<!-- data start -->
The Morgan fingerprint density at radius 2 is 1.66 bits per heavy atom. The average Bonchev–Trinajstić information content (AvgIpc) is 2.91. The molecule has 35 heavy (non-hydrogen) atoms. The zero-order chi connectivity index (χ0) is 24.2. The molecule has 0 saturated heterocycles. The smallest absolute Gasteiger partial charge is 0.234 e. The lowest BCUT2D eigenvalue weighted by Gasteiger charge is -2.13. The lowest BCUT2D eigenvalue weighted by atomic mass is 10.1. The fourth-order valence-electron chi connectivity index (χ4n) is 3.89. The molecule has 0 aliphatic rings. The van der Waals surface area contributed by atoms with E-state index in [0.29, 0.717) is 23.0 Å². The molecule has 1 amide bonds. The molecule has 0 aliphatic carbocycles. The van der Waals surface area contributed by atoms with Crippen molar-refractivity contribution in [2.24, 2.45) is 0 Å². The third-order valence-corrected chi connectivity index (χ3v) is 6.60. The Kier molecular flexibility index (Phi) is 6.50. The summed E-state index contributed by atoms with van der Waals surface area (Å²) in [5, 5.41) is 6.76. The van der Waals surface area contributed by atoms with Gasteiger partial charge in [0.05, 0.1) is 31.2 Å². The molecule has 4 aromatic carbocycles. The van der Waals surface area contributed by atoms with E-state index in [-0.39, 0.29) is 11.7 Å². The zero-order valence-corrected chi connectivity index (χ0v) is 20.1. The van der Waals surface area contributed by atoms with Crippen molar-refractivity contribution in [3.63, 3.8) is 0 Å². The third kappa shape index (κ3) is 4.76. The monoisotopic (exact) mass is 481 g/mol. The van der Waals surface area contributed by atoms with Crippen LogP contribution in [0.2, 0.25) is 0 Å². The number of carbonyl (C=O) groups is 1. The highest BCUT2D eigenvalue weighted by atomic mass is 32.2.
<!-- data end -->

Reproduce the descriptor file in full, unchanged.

The Morgan fingerprint density at radius 2 is 1.66 bits per heavy atom. The average Bonchev–Trinajstić information content (AvgIpc) is 2.91. The molecule has 35 heavy (non-hydrogen) atoms. The zero-order chi connectivity index (χ0) is 24.2. The molecule has 0 saturated heterocycles. The smallest absolute Gasteiger partial charge is 0.234 e. The lowest BCUT2D eigenvalue weighted by Gasteiger charge is -2.13. The lowest BCUT2D eigenvalue weighted by atomic mass is 10.1. The fourth-order valence-electron chi connectivity index (χ4n) is 3.89. The molecule has 0 aliphatic rings. The van der Waals surface area contributed by atoms with E-state index in [0.29, 0.717) is 23.0 Å². The molecule has 1 amide bonds. The molecule has 0 aliphatic carbocycles. The van der Waals surface area contributed by atoms with Crippen molar-refractivity contribution in [2.24, 2.45) is 0 Å². The third-order valence-corrected chi connectivity index (χ3v) is 6.60. The Kier molecular flexibility index (Phi) is 6.50. The summed E-state index contributed by atoms with van der Waals surface area (Å²) in [5, 5.41) is 6.76. The van der Waals surface area contributed by atoms with Gasteiger partial charge in [0.05, 0.1) is 31.2 Å². The molecule has 4 aromatic carbocycles. The van der Waals surface area contributed by atoms with E-state index in [-0.39, 0.29) is 11.7 Å². The zero-order valence-corrected chi connectivity index (χ0v) is 20.1. The van der Waals surface area contributed by atoms with Crippen molar-refractivity contribution in [3.63, 3.8) is 0 Å². The third kappa shape index (κ3) is 4.76. The monoisotopic (exact) mass is 481 g/mol. The van der Waals surface area contributed by atoms with Crippen LogP contribution in [0.2, 0.25) is 0 Å². The number of carbonyl (C=O) groups is 1. The highest BCUT2D eigenvalue weighted by atomic mass is 32.2.